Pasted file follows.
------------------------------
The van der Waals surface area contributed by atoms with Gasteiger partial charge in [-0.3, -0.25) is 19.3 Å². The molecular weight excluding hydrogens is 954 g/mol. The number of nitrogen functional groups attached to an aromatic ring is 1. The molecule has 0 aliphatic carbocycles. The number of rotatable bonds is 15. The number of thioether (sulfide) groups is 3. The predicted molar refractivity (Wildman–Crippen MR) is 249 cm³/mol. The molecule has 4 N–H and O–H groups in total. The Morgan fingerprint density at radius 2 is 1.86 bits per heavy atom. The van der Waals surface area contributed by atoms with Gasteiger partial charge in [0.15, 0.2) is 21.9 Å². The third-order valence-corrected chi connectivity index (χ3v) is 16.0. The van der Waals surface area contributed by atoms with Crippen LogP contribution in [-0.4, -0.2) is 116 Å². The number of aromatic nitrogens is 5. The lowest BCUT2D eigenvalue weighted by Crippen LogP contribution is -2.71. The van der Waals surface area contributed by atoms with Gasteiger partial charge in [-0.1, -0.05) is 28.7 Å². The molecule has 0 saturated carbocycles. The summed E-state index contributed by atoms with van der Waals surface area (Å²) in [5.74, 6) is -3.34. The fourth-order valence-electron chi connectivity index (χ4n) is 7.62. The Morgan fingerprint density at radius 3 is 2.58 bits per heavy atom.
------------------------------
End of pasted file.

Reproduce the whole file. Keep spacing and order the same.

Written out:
The van der Waals surface area contributed by atoms with Gasteiger partial charge in [-0.3, -0.25) is 19.3 Å². The molecular weight excluding hydrogens is 954 g/mol. The number of nitrogen functional groups attached to an aromatic ring is 1. The molecule has 0 aliphatic carbocycles. The number of rotatable bonds is 15. The number of thioether (sulfide) groups is 3. The predicted molar refractivity (Wildman–Crippen MR) is 249 cm³/mol. The molecule has 4 N–H and O–H groups in total. The Morgan fingerprint density at radius 2 is 1.86 bits per heavy atom. The van der Waals surface area contributed by atoms with Gasteiger partial charge in [0.15, 0.2) is 21.9 Å². The third-order valence-corrected chi connectivity index (χ3v) is 16.0. The van der Waals surface area contributed by atoms with Crippen LogP contribution in [-0.4, -0.2) is 116 Å². The number of aromatic nitrogens is 5. The lowest BCUT2D eigenvalue weighted by Crippen LogP contribution is -2.71. The van der Waals surface area contributed by atoms with Gasteiger partial charge in [-0.1, -0.05) is 28.7 Å². The molecule has 0 saturated carbocycles. The summed E-state index contributed by atoms with van der Waals surface area (Å²) in [5.74, 6) is -3.34. The fourth-order valence-electron chi connectivity index (χ4n) is 7.62. The Morgan fingerprint density at radius 3 is 2.58 bits per heavy atom.